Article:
Professor Kevin Fong OBE

Professor Kevin Fong OBE

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Science Broadcaster & Emergency Medicine Doctor

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Synopsis

Kevin is both astrophysicist, medical specialist and a natural storyteller. After working with NASA he specialised in lessons from the effects of extremes on human physiology. He is also part of hospital Emergency Response and Major Incident Planning, an air ambulance Emergency Doctor, and worked as a National Clinical Advisor to NHS England during the Covid-19 pandemic. All of this provides a unique insight into how we all cope with risk, planning and making decisions under pressure, as well as teamwork. He’s the author of Extremes – probing the limits of the human body, and hosted 13 Minutes to the Moon, the acclaimed, international hit podcast about the 1969 Apollo 11 mission.

Biography

Professor Kevin Fong is a Consultant in Anaesthesia at University College Hospital in London, part of their Emergency Response and Major Incident Planning Teams, and serves with the Helicopter Emergency Medical Service. During the pandemic he was seconded to NHS England as National Clinical Advisor in Emergency Preparedness Resilience and Response for Covid-19. Kevin specialises in risk, decision-making and innovation, holds degrees in Astrophysics, Medicine and Engineering, and is also a science broadcaster and writer.

In a varied career, Kevin has worked as an academic and completed training rotations at the Johnson Space Center, Houston and the Kennedy Space Center, Cape Canaveral. He founded the Centre for Altitude, Space and Extreme Environment (CASE) Medicine at UCL. CASE's membership includes physicians and scientists with expertise in mountaineering, scuba diving, space flight, human performance and remote medical care. The group looks at the parallels that exist between critical illness and the physiology of extreme environments. This work informed Kevin's first book, Extremes: Life, Death and the Limits of the Human Body which explores how the human body reacts to extremes, and the important developments in making survivable what would once have been lethal.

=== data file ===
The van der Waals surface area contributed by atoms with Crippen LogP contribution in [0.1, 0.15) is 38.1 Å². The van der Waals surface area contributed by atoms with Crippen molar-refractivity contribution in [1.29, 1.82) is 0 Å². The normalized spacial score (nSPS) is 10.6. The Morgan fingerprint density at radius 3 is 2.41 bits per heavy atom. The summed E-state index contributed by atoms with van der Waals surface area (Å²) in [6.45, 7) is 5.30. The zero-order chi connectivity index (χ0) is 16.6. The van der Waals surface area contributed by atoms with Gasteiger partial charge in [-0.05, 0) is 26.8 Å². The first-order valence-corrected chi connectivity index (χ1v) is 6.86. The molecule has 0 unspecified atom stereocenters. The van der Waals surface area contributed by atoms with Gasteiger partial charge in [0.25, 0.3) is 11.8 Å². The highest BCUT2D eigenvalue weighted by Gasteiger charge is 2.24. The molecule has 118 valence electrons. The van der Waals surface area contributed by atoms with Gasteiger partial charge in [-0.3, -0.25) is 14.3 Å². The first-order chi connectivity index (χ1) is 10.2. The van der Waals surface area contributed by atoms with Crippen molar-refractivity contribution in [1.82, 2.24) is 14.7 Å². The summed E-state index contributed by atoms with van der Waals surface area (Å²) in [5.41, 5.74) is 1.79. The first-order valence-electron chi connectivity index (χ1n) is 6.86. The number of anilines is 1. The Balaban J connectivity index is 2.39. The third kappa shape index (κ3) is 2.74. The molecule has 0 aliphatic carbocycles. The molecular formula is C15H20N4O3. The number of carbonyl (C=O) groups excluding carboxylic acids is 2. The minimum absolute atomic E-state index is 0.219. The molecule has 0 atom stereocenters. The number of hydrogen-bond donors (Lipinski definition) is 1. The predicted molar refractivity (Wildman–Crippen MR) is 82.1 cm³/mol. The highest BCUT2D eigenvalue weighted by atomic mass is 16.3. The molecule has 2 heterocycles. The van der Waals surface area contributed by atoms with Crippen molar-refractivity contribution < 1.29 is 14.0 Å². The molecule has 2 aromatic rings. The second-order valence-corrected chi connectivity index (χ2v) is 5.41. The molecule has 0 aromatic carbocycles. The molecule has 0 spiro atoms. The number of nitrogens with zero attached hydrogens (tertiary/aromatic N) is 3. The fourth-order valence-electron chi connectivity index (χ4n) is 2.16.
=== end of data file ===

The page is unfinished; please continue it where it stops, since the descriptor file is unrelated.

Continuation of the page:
From space travel to emergency medical response, Kevin has combined insights into planning, human reactions and behaviours, engineering and psychology to understand risk and decision-making. As well as UCL he’s worked with NASA and the European Space Agency on the effects of extreme environments. He’s studied the history of science and medicine to provide an insight into how humans have learned to deal with extreme situations both physical and mental. He considers how those that work every day in high stress and high risk deal with it, make the right calls, and learn from mistakes. Reflecting on his range of experience, Kevin addresses how teams work and operate under pressure as well as broader themes of science, innovation, technology and engineering, and health and healthcare.

Kevin has presented a number of acclaimed radio and TV programmes including Channel 4’s Extreme A&E, To Boldly Go and Space Shuttle: The Final Mission for BBC2, and numerous editions of Horizon (including Back From the Dead and How to Avoid Mistakes in Surgery). He also hosted the BBC's award-winning podcast 13 Minutes to the Moon, revealing the dramatic but overlooked moments before the 1969 Apollo 11 moon landing, the people and events that made the impossible a reality. He’s a regular on various programmes on the past, present and future of space travel and has made Radio 4 documentaries on Scott's Legacy and split-second decision-making.

 

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Video

JLA Speakers Breakfast

JLA Speakers Breakfast - May 2012

Books

Book written by Professor Kevin Fong OBE
Book written by Professor Kevin Fong OBE